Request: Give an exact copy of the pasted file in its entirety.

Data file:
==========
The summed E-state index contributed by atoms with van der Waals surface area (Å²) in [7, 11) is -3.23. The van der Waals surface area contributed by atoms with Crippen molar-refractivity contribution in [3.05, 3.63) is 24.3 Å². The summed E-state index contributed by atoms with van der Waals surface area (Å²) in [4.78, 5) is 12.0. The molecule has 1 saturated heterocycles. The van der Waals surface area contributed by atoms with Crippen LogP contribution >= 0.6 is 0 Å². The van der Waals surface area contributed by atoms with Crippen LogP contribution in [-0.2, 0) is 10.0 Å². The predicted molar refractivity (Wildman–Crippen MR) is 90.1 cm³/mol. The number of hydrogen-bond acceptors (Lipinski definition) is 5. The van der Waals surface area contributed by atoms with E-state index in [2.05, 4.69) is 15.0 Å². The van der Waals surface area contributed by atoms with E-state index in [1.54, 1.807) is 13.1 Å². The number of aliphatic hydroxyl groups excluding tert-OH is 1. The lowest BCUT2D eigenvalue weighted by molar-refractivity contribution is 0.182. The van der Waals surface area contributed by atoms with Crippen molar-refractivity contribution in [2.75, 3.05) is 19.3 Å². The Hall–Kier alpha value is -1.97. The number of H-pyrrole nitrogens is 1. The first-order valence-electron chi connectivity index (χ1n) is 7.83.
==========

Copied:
The summed E-state index contributed by atoms with van der Waals surface area (Å²) in [7, 11) is -3.23. The van der Waals surface area contributed by atoms with Crippen molar-refractivity contribution in [3.05, 3.63) is 24.3 Å². The summed E-state index contributed by atoms with van der Waals surface area (Å²) in [4.78, 5) is 12.0. The molecule has 1 saturated heterocycles. The van der Waals surface area contributed by atoms with Crippen LogP contribution >= 0.6 is 0 Å². The van der Waals surface area contributed by atoms with Crippen LogP contribution in [-0.2, 0) is 10.0 Å². The predicted molar refractivity (Wildman–Crippen MR) is 90.1 cm³/mol. The number of hydrogen-bond acceptors (Lipinski definition) is 5. The van der Waals surface area contributed by atoms with E-state index in [2.05, 4.69) is 15.0 Å². The van der Waals surface area contributed by atoms with E-state index in [1.54, 1.807) is 13.1 Å². The number of aliphatic hydroxyl groups excluding tert-OH is 1. The lowest BCUT2D eigenvalue weighted by molar-refractivity contribution is 0.182. The van der Waals surface area contributed by atoms with Crippen molar-refractivity contribution in [2.75, 3.05) is 19.3 Å². The Hall–Kier alpha value is -1.97. The number of H-pyrrole nitrogens is 1. The first-order valence-electron chi connectivity index (χ1n) is 7.83.